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Twitter users snuff out Ryan Reynolds’ ‘Black Panther’ enthusiasm with cutting tweets

Chris Jackson/Flickr Marvel Entertainment/YouTube (CC-BY) Monica Riese

Oh, that’s not a good look.

Almost nothing can stop the enthusiastic party vibe for Black Panther this weekend—except maybe a little hypocrisy.

Ryan Coogler’s Marvel blockbuster has received an outpouring of positive reviews from fans and press alike, and it’s on pace to crush records both for box office returns and for critics’ positive reviews on Rotten Tomatoes. Everybody seems to have something great to say about our new hero from Wakanda, including fellow Marvel star Ryan Reynolds, who plays Deadpool elsewhere in the Marvel Cinematic Universe.

But Reynolds’ all-caps endorsement of Black Panther got the wind knocked out of it somewhat by a few sharp Twitter users who pointed out the hypocrisy of cheering for a groundbreaking film for Black actors after having gotten married on a plantation in the Deep South.

It’s not the first time Ryan Reynolds and Blake Lively’s wedding venue has raised an eyebrow. The two married in September 2012 at the Boone Hall Plantation in Charleston, South Carolina. Critics found it distasteful that a couple of rich white folks could throw a fancy wedding bash on the site of a former slave property, while others defended the property as a lovely piece of Southern scenery that’s moved beyond its Civil War–era past and said it wasn’t Reynolds’ or Lively’s intent to try to whitewash that history.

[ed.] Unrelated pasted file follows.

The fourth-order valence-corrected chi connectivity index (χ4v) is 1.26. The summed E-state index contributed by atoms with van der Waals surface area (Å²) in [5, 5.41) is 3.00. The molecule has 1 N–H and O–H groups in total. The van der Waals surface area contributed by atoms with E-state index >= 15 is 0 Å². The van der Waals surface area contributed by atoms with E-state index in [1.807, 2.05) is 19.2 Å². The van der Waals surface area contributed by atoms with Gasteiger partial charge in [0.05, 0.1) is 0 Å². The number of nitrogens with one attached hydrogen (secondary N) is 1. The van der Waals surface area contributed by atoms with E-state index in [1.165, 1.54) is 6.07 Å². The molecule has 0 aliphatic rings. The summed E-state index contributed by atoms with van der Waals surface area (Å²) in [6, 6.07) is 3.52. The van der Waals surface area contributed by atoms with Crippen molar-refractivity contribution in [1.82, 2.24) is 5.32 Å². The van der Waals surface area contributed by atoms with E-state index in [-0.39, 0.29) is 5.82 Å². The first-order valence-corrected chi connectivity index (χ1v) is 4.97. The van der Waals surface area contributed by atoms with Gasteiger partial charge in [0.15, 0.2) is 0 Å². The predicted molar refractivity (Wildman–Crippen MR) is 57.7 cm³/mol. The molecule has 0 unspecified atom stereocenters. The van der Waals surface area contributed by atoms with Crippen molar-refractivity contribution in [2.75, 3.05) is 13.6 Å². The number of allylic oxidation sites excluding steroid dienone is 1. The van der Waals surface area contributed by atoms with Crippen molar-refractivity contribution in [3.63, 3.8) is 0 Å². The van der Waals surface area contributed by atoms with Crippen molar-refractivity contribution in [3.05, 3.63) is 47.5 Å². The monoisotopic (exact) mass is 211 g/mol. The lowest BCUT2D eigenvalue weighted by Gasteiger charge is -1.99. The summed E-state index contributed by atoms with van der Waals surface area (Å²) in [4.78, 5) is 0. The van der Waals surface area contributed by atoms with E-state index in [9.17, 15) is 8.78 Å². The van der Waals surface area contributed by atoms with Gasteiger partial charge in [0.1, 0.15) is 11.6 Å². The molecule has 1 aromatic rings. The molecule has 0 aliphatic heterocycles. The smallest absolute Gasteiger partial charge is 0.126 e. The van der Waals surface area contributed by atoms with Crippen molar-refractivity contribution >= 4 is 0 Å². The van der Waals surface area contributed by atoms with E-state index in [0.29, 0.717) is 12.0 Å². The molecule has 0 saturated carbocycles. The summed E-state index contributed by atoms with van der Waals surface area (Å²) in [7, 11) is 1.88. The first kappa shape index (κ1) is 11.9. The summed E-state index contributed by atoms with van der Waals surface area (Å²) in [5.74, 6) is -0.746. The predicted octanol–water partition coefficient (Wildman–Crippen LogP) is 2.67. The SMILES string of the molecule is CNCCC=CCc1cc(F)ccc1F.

Reynolds has not yet responded to the Twitter replies about his wedding, and it’s unlikely he will: He and Lively kept their ceremony a secret from the world, with only 30-odd guests reported in attendance and still very few photos from the big day. Besides, he’ll probably need to save his energy to respond to all the fans who are frothing at the mouth for a Deadpool/Black Panther crossover instead.

We’ll update this article if either response happens.

Monica Riese

Monica Riese

Monica Riese now serves as the Daily Dot’s director of production, having previously been the publication’s entertainment editor and assistant managing editor. She is based in Austin, Texas, and formerly contributed to the Austin Chronicle, where her breaking news work was recognized by the Association of Alternative Newsweeklies.